About Rosemary

Although rosemary is native to the Mediterranean region, you can now find it growing throughout much of the temperate regions in Europe and America. Today, it is commonly known for its culinary uses, but there is a lot of evidence to suggest that rosemary was widely used for various medical uses throughout history, making it one of the oldest known medical herbs. For centuries, the fragrant herb was used as a mental and memory booster. In medical concentrations, it was used by women to promote menstrual flow and as abortifacients. In cosmetic products, the oil is believed to prevent hair loss and even promote hair growth.


How It Works

Oils from the rosemary plant contain a number of biologically active compounds such as antioxidants, carbonic acid, and rosmarinic acid. These contribute to medicinal benefits including analgesic, antimicrobial, antioxidant, anti-rheumatic, antiseptic, anti-inflammatory, antibacterial and fungicidal properties.

When topically applied, rosemary increases warmth and stimulates blood circulation, which helps relieve cold feet, tired legs, sore muscles, arthritis, rheumatic pain and gout. Working through the skin as a detoxifying agent, rosemary helps to rid the body of harmful toxins, stimulates cell renewal, increases the skin’s elasticity and postpones the process of deterioration due to aging. With disinfectant and antibiotic properties it can also help clear acne by fighting bacteria and regulating oil secretions, assist in preventing infections, and treat skin conditions such as athlete’s foot, psoriasis and eczema.

Rosemary has been shown to improve the overall health of both scalp and hair. By increasing circulation to the scalp, rosemary helps to stimulate hair growth, slow or reverse the effects of alopecia (premature hair loss), thicken thinning hair and nourishes the scalp.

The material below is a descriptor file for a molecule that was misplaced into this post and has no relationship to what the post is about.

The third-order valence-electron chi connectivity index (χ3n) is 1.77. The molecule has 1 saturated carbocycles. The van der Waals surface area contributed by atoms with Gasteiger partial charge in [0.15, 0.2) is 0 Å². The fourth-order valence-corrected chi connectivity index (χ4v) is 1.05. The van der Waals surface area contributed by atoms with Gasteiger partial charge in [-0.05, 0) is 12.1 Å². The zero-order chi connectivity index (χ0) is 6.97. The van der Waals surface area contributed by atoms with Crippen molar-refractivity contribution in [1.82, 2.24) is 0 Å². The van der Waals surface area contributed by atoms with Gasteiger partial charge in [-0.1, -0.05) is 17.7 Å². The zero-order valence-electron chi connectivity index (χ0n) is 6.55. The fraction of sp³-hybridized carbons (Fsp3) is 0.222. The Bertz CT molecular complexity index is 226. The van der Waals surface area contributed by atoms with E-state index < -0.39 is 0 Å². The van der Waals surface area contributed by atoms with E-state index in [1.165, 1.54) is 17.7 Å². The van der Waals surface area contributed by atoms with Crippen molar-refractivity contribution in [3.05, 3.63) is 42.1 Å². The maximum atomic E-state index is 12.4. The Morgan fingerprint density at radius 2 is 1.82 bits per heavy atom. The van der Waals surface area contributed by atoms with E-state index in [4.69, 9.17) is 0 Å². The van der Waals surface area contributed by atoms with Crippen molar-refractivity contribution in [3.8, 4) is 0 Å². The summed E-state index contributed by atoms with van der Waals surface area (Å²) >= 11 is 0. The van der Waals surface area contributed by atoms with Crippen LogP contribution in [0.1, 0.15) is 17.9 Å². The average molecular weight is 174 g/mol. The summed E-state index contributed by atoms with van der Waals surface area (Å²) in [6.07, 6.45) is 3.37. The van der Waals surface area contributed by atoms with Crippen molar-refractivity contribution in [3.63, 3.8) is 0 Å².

Common Concerns

When pregnant or nursing, it is generally advised to avoid rosemary in amounts greater than what would be used in a typical recipe. Taken orally in medicinal quantity, rosemary can affect the uterus and possibly stimulate menstruation.  There is insufficient evidence surrounding the use of rosemary when applied topically, however in smaller concentrations, such as in our skin gel and lip balm, there is likely no concern. If you are apprehensive, speak to your health care adviser.


Quick Facts

Binomial Name: Rosmarinus officinalis
Common Name: Rosemary Leaf Extract/Oil
Source: Rosemary plant
EWG Score: 1


Proven and Possible Benefits


Prevent hair loss Improve hair growth Thicken hair


Gout Sciatica Myalgia Arthritis Eczema Toothache Alopecia Areata (Baldness) Relieve joint or muscle pain Circulation problems Stimulate circulation


Rosemary,, Accessed 14 May, 2014
Rosemary,, Accessed 14 May 2014
Herbs and Pregnancy, american pregnancy association,, Accessed 14 May 2014

Information contained in this website is intended for educational purposes only and is no way intended for diagnosis. The Food and Drug Administration or Health Canada have not evaluated this information. This information is not intended to diagnose, treat, cure, or prevent any disease. For health problems, please refer to a qualified health practitioner.


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